August 28, 2015

50 years

“ … Miss Kelly has a particular and fabulous significance which is not limited to the screen but illuminates the suburbs and thus American life in general …” (Delmore Schwartz on To Catch a Thief, 1955). 

August 26, 2015

Unserious moonlight

Magic in the Moonlight (Woody Allen, 2014). As half-assed and underwritten as most recent Woody Allen, but in Colin Firth, Allen somehow found an actor who exactly matched his conception of the character, here a grumpy philosopher proving something to a much younger woman. So it is not without its charms and maybe we can almost admire the way Allen keeps producing this stuff, year after year, which varies from mediocre to terrible and returns again and again, gently but obsessively, to the same questions.

August 24, 2015

You want to be in a crowd

The New Zealand International Film Festival that just wrapped its fortnight in Christchurch seemed like the best one to play in the city in all the time I’ve been here, at least. Not so much for the quality of films, which is subjective, but for the undeniable buzz around the restored Isaac Theatre Royal as a venue and central meeting place. There is a way in which the festival must be a social event – not just done but seen to be done. You want to be in a crowded lobby with the others who are viewing your film. A top ten:

1 Clouds of Sils Maria (Olivier Assayas, 2014). As a Friday evening film, this was the ideal antidote to a week of media bullshit (worms, cucumbers, Mike Hosking, Ashley Madison). This is a deep and nuanced film about performance, age and the dangerous and unstable appeal of youth, written by Assayas for star Juliette Binoche as a Persona-like piece. Kristen Stewart is marvellous in it too.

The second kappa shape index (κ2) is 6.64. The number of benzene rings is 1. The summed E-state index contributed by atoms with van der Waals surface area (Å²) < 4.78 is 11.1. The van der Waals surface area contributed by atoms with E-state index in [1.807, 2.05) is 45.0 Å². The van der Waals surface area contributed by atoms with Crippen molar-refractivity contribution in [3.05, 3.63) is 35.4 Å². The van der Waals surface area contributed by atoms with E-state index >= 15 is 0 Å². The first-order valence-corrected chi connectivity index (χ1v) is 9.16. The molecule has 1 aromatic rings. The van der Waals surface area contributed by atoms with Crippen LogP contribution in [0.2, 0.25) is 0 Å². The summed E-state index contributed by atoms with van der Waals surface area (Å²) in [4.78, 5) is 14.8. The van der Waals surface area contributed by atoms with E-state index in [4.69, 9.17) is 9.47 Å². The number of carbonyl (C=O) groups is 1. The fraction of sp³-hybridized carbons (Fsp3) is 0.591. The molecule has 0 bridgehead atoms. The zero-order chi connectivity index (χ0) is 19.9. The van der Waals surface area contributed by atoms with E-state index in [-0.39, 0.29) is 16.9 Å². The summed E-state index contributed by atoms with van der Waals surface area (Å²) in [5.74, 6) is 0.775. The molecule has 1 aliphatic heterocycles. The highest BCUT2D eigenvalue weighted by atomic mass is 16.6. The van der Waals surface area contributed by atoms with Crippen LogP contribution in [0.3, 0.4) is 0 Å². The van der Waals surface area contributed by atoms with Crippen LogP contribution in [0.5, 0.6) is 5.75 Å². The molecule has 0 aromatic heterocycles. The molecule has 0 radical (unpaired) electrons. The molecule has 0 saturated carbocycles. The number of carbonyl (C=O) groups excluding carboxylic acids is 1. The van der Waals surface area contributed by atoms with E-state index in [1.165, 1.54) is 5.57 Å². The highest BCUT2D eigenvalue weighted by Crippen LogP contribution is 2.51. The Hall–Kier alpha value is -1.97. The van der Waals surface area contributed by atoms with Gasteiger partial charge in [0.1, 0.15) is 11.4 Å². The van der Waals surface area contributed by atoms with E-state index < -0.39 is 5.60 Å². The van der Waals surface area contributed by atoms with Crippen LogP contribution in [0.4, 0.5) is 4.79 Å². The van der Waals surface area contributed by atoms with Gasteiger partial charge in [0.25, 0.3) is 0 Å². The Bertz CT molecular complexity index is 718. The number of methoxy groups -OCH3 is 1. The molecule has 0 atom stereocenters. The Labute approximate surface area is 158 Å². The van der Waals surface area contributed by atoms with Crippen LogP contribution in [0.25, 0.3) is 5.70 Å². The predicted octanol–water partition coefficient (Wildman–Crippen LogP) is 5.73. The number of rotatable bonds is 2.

2 Cemetery of Splendour (Apitchatpong Weerasethakul, 2015). “The act of sleeping is an act of escape,” Weerasethakul has said, hinting at a political reading of his mesmerising film about, well, sleep. It seemed fitting that a man next to me slept through nearly all of it, as an act of sympathy.

3 Embrace of the Serpent (Ciro Guerra, 2015). Call it psychedelic ethnography. There was a wizard in the audience and there was a shaman on the screen.

4 The Tribe (Myroslav Slaboshpytskiy, 2014). The world’s first Ukrainian sign language feature is dark, strange and original work. I didn’t understand a word and I didn’t mind.

5 The Forbidden Room (Guy Maddin and Evan Johnson, 2015). Maddin at his most Maddin-ish: brilliant, excessive, singular, fiercely original and far too much. He and Johnson recreate a wealth of alternative, lost cinema worlds and histories that tunnel in and out of each other.

6 The Look of Silence (Joshua Oppenheimer, 2014). Oppenheimer’s simpler and less flamboyant companion (not sequel) to his sensational The Act of Killing puts more attention on the victims of the Indonesian coup of 1965. It is a film made in the long shadow of a still misunderstood atrocity, a film about historical amnesia and fading memory. To act (to perform) was central to the first film; to see clearly is central to the second. By the end, we finally feel that we do.

7 The Club (Pablo Larrain, 2015). The premise of Larrain’s black comic The Club suggests that the sitcom Father Ted could somehow become a harsh allegory about the Catholic Church’s cover up of abuses. Move the bad priests to a remote house by the sea, where no one can see them. A brutal, emotional film.

8 Going Clear: Scientology and the Prison of Belief (Alex Gibney, 2015). Just when you think that Gibney, adapting a book by journalist Lawrence Wright, has gone soft on Scientology founder L Ron Hubbard, he takes a very tough line on his successor David Miscavige and Miscavige’s celebrity enabler, Tom Cruise. Hubbard seems here to be a nutty, fondly-remembered eccentric while Miscavige seems more cunning and tyrannical, humourless and corporate, with his armies of lawyers and his pseudo-military uniforms. But given that Gibney was sceptical about Wikileaks in an earlier doco, it seems ironic that in the end it was the internet that really started to undermine Scientology’s control of its own image and information.

9 Ex Machina
(Alex Garland, 2015). This is sleek and efficient science-fiction, economically and even humorously told by a dour Garland. There are shades of Under the Skin or a pessimistic Her – with similar male anxieties.